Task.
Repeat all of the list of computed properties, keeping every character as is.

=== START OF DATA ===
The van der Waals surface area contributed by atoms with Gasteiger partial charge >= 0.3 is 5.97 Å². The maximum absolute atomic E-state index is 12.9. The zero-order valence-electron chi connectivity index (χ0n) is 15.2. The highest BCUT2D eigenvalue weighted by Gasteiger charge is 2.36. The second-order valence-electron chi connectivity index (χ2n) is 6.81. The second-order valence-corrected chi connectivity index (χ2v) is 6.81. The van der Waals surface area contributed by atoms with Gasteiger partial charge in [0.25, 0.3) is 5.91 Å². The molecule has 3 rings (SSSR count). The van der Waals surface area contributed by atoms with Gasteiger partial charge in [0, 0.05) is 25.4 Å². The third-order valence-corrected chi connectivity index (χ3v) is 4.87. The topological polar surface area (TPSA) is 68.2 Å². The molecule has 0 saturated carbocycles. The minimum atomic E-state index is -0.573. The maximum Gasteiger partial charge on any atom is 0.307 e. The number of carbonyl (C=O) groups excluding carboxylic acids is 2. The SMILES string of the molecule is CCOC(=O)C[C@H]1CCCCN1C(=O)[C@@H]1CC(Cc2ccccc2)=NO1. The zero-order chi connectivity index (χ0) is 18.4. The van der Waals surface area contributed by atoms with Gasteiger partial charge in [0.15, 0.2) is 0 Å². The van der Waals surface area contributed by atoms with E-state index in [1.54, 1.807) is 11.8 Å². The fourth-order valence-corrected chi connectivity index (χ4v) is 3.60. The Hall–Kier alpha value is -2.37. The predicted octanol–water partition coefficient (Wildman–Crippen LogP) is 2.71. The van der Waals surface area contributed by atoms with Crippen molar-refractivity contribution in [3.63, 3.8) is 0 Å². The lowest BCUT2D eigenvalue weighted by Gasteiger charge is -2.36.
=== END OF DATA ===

The van der Waals surface area contributed by atoms with Gasteiger partial charge >= 0.3 is 5.97 Å². The maximum absolute atomic E-state index is 12.9. The zero-order valence-electron chi connectivity index (χ0n) is 15.2. The highest BCUT2D eigenvalue weighted by Gasteiger charge is 2.36. The second-order valence-electron chi connectivity index (χ2n) is 6.81. The second-order valence-corrected chi connectivity index (χ2v) is 6.81. The van der Waals surface area contributed by atoms with Gasteiger partial charge in [0.25, 0.3) is 5.91 Å². The molecule has 3 rings (SSSR count). The van der Waals surface area contributed by atoms with Gasteiger partial charge in [0, 0.05) is 25.4 Å². The third-order valence-corrected chi connectivity index (χ3v) is 4.87. The topological polar surface area (TPSA) is 68.2 Å². The molecule has 0 saturated carbocycles. The minimum atomic E-state index is -0.573. The maximum Gasteiger partial charge on any atom is 0.307 e. The number of carbonyl (C=O) groups excluding carboxylic acids is 2. The SMILES string of the molecule is CCOC(=O)C[C@H]1CCCCN1C(=O)[C@@H]1CC(Cc2ccccc2)=NO1. The zero-order chi connectivity index (χ0) is 18.4. The van der Waals surface area contributed by atoms with Gasteiger partial charge in [0.15, 0.2) is 0 Å². The van der Waals surface area contributed by atoms with E-state index in [1.54, 1.807) is 11.8 Å². The fourth-order valence-corrected chi connectivity index (χ4v) is 3.60. The Hall–Kier alpha value is -2.37. The predicted octanol–water partition coefficient (Wildman–Crippen LogP) is 2.71. The van der Waals surface area contributed by atoms with Crippen molar-refractivity contribution in [3.63, 3.8) is 0 Å². The lowest BCUT2D eigenvalue weighted by Gasteiger charge is -2.36.